Refresh Schedules

Understand how refresh schedules work within Nansen Query

Understanding Refresh Schedules

Dashboards and saved queries each have a refresh schedule, a frequency during which the data will refresh itself.
Dashboard refreshes will ask all the queries on the dashboard for the most recent cached results.
Query refreshes will calculate the latest results based on the latest data.
The fresh rate for dashboards and queries are independent from each other!
Therefore, for the data on a dashboard to refresh, both the dashboard and the query have to be refreshed.
Schedule refreshes also doesn't work with parameterized queries
We currently don't support parameterized queries as it requires an input each time the query is run. An alternative is to run the query with all possible parameters and utilize a filter to extract the exact result.
List of queries and their refresh schedule.

Deep Dive Into Refresh Schedules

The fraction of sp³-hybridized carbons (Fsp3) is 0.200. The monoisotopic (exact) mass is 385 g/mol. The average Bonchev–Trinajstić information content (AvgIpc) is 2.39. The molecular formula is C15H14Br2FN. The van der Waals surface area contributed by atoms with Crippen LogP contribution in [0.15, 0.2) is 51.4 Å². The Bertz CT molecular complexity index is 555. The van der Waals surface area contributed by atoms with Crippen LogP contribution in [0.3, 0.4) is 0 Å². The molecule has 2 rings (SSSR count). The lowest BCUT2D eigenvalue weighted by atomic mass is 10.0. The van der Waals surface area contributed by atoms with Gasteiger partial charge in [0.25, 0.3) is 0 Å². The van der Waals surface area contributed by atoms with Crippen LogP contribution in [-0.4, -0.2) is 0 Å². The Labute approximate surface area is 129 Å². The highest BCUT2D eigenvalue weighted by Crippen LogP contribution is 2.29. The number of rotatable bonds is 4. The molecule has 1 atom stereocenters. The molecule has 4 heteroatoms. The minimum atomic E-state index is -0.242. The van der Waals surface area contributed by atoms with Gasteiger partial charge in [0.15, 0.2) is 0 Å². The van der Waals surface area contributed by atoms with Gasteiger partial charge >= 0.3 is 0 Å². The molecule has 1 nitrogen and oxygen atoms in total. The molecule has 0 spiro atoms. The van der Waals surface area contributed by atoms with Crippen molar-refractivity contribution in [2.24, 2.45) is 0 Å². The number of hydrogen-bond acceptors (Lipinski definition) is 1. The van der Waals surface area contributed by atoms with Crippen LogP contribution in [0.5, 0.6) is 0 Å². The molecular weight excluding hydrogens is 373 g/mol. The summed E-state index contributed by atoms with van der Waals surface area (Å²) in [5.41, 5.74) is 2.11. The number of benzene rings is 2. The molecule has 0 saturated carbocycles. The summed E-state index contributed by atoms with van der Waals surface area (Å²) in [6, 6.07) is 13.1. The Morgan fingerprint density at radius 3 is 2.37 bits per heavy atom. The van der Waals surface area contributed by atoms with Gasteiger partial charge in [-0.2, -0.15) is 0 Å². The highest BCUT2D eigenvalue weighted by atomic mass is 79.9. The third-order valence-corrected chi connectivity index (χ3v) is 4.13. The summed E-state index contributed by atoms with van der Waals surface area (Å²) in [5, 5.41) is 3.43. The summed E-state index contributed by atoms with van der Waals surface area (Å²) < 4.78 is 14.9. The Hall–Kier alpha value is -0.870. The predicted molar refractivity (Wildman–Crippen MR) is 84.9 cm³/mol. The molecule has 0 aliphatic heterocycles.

Queries and dashboard are a 1:N relationship, a single query can be used by multiple dashboards. This is why queries and dashboards have different refresh rates.
Imagine you have a query that is being used by two different dashboards, each being set to refresh daily. The first dashboard refreshes at UTC 0 (London) and the other at UTC 12 (‎Oceania). If the query is being refreshed at the dashboard's schedule, the dashboard would be refreshing every 12 hours, which would be wrong for both dashboards.
This complexity increase significantly as more dashboards reference the same query, especially if it is an important query!

Best Practices For Refresh Schedules

This problem exists in many global companies where everyone needs to use the same 24 hours to define a "day". Some best practices include:
  1. 1.
    Standardize on a definition of day and reporting period. While the end of day may not be midnight your time, everyone will be using the same time for reporting.
  2. 2.
    Separate live data and reporting data into different queries. If a dashboard is meant to display the latest data, set it to the lowest refresh rate (1 hour) and use that for all live data dashboards. Use a different query for reporting and set that query to refresh every 24 hours.
  3. 3.
    Standardize on data freshness. Use the same data freshness, e.g., 4 hours, for all dashboards and queries. This will eliminate any refresh schedule conflicts.